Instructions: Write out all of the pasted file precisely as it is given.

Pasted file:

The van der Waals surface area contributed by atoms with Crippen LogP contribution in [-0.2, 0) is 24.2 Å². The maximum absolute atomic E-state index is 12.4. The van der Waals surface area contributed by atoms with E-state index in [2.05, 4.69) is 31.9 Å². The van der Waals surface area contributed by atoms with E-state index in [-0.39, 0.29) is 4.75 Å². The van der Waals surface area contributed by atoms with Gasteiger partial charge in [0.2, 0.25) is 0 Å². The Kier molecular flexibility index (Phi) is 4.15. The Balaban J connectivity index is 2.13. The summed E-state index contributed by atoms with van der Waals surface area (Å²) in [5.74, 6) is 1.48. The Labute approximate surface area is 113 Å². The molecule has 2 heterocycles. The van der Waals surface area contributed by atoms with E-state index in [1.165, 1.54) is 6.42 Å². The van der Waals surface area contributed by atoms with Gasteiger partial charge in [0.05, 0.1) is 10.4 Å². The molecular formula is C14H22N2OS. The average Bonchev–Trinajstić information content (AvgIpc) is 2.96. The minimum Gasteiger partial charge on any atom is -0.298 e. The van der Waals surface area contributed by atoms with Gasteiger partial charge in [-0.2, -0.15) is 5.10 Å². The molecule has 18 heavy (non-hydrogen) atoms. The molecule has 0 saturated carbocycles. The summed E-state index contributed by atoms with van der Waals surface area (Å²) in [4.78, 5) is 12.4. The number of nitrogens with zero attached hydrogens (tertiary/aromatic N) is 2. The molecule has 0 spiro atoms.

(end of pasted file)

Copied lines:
The van der Waals surface area contributed by atoms with Crippen LogP contribution in [-0.2, 0) is 24.2 Å². The maximum absolute atomic E-state index is 12.4. The van der Waals surface area contributed by atoms with E-state index in [2.05, 4.69) is 31.9 Å². The van der Waals surface area contributed by atoms with E-state index in [-0.39, 0.29) is 4.75 Å². The van der Waals surface area contributed by atoms with Gasteiger partial charge in [0.2, 0.25) is 0 Å². The Kier molecular flexibility index (Phi) is 4.15. The Balaban J connectivity index is 2.13. The summed E-state index contributed by atoms with van der Waals surface area (Å²) in [5.74, 6) is 1.48. The Labute approximate surface area is 113 Å². The molecule has 2 heterocycles. The van der Waals surface area contributed by atoms with E-state index in [1.165, 1.54) is 6.42 Å². The van der Waals surface area contributed by atoms with Gasteiger partial charge in [0.05, 0.1) is 10.4 Å². The molecular formula is C14H22N2OS. The average Bonchev–Trinajstić information content (AvgIpc) is 2.96. The minimum Gasteiger partial charge on any atom is -0.298 e. The van der Waals surface area contributed by atoms with Gasteiger partial charge in [-0.2, -0.15) is 5.10 Å². The molecule has 18 heavy (non-hydrogen) atoms. The molecule has 0 saturated carbocycles. The summed E-state index contributed by atoms with van der Waals surface area (Å²) in [4.78, 5) is 12.4. The number of nitrogens with zero attached hydrogens (tertiary/aromatic N) is 2. The molecule has 0 spiro atoms.